Financial Tips for Teens, Part 1 of 3

Published on May 13th, 2016

The end of the school year is rapidly approaching and our high school seniors will soon be graduates. Whether your graduates will be going away to school, staying local for school, or looking to join the work force, it’s a great time to pass along some financial knowledge before they can get themselves into real trouble. It’s much easier and much less expensive to stop financial mistakes, rather than trying to clean them up in the future.

I don’t know how much financial education is now taught at the high school level, but when I went to East Leyden, the college prep courses that I took only had the barest minimum of financial education requirements. I was fortunate to have a couple of personal finance classes in college that set me up on the right path and helped me avoid costly mistakes.

The three main areas of financial education that should be taught to everybody are budgeting, how to handle a checking account, and the importance of having good credit.

Budgeting is something that can be taught to young children, the younger the better. The earlier the foundation in good financial management is laid, the better that it will take hold and the lessons will be retained. Since I’ve previously discussed budgeting, I won’t spend much column space here discussing it further with one exception. It’s a great idea to give kids jobs to do around the house (cleaning rooms, doing dishes, taking out the trash, etc.) to earn their “allowances”. From an early age the kids will learn that to get something (allowance), they have to work for it. Once the chores are done, the money is paid out and they can do whatever they want with it. However, it should be discussed with them on how they want to spend it? Do they want to spend it all on inexpensive things that they can get right away? Or, are there any bigger ticket items that they want to save up for? If so, you can show them how to put some money aside each week and save it for the bigger item that they want to buy.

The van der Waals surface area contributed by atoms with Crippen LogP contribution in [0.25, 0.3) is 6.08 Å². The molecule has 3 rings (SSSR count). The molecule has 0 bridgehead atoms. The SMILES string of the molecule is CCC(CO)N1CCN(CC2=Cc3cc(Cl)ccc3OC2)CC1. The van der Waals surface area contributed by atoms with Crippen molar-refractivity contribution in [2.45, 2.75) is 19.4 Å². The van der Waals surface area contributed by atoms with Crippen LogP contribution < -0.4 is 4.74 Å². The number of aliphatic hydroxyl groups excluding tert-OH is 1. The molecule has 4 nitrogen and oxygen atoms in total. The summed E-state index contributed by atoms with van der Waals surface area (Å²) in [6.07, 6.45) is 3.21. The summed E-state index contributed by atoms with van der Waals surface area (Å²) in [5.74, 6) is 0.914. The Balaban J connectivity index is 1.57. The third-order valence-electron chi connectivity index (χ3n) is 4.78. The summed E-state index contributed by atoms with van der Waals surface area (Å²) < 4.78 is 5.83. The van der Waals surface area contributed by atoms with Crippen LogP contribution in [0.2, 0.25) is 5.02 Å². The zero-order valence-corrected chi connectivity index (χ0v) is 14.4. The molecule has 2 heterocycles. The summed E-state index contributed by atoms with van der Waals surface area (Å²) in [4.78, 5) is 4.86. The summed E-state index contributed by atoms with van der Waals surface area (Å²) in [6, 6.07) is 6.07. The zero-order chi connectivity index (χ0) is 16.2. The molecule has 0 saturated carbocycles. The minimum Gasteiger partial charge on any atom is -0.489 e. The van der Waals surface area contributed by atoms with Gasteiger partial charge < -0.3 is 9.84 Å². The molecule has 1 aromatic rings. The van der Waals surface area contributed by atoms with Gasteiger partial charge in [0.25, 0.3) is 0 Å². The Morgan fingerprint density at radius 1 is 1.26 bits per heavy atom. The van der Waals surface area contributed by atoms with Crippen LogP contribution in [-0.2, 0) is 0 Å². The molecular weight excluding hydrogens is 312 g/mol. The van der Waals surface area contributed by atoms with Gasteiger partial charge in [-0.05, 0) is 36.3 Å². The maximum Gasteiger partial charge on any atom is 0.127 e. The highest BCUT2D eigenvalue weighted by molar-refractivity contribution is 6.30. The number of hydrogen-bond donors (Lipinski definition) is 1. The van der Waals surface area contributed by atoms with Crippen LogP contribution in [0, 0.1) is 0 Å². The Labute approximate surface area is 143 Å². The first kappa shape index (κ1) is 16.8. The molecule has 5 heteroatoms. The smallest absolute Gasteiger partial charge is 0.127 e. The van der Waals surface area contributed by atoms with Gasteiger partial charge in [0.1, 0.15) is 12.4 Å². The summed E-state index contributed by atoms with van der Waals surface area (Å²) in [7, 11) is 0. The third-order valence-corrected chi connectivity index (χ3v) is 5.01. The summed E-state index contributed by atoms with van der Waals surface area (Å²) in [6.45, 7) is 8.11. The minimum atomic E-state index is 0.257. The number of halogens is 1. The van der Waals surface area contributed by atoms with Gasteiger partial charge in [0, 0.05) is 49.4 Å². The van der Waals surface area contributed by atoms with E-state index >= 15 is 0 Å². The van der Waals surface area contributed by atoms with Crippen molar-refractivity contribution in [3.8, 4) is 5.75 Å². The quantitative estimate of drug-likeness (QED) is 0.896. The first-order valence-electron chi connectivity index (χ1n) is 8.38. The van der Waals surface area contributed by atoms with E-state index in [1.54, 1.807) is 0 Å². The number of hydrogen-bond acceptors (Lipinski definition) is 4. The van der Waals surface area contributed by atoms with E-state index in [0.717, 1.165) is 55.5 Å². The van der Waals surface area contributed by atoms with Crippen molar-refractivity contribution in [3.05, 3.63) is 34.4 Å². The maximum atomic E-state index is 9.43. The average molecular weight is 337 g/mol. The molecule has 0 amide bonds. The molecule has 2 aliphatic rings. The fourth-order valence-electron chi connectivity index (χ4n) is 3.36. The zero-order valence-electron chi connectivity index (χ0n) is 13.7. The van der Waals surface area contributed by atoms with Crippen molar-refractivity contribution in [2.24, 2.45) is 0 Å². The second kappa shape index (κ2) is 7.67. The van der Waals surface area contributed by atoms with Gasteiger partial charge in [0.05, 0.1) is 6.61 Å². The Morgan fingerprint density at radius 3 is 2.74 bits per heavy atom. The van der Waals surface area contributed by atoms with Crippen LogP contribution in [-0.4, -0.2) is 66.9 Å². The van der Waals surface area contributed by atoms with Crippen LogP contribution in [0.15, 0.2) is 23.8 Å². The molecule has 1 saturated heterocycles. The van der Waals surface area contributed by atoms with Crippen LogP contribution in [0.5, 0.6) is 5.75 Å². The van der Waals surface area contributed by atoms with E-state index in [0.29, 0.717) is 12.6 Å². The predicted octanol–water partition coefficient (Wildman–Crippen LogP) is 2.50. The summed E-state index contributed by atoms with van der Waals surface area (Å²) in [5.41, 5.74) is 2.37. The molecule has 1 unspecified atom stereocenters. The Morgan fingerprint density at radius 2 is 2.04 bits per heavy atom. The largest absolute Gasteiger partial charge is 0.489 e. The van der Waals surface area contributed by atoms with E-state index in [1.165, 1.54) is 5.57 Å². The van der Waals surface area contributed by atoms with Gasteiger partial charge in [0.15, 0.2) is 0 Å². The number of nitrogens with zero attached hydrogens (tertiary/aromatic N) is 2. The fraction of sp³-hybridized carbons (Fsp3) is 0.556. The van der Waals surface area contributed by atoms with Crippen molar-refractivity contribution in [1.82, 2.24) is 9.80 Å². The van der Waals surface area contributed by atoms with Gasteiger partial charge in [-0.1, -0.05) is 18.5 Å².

Back to the main topic of this column. What does your teen need to know about finances as they become an adult? One of the first things that I would teach them is how to handle a checking account and why it’s important to keep the account in good standing. It’s also a good idea to show them how to shop around for the best deal when it comes to checking accounts. There are a lot of options available and you want to make sure that they find an account that meets their needs and fits their lifestyle.

If not handled properly, checking accounts can become very costly, very quickly. Not sufficient funds fees can be as high as $35 per item. Monthly maintenance fees average $12 a month at a couple of local banks if you don’t meet their direct deposit or balance requirements. Shop around at a couple of the local financial institutions and ask about their fee schedules and what’s necessary to avoid the fees.

Improper handling of checking accounts can lead to getting sent to collections for monies owed and/or being reported to Chex Systems. Chex Systems is a database that most financial institutions contribute to and it’s used to identify account abuse by consumers. Once you’re in that database, it takes approximately seven years to be removed from the database. While you’re in the database, many financial institutions will not allow you to open a checking account, especially if funds are still owed.

So, if an account does get overdrawn and go negative, what should they do? They should NOT just walk away from the debt. They SHOULD talk to the financial institution and come up with a plan to bring the account current. It’s possible that the financial institution would work with them to reverse some of the fees if they weren’t constantly bouncing checks. They’ll have a much better chance of getting their issue resolved if they keep in touch with the financial institution and make good on any promises they make to the bank staff regarding making payments toward the monies owed.

Little problems, like a bounced check or two, can usually be resolved easily with a little timely attention. If you made an honest mistake, like forgetting about an automatic debit that was scheduled to hit when you wrote a check, pass on that information to your financial institution and ask if you can get your fee back. If it’s the first bounced check that you’ve had, or first in a long time and you’ve not had any fees recently reversed, there’s a chance that your fee could be returned to you. Explain what happened and why. Don’t expect to get the fee back, but it’s worth a try. As the saying goes, you miss one hundred percent of the shots that you never take.

In the next column, I’ll discuss the importance of having good credit, how to build your credit when you don’t have any, and what makes up a good personal credit profile. I’m always happy to answer any questions that readers may have and I can be reached via e-mail at

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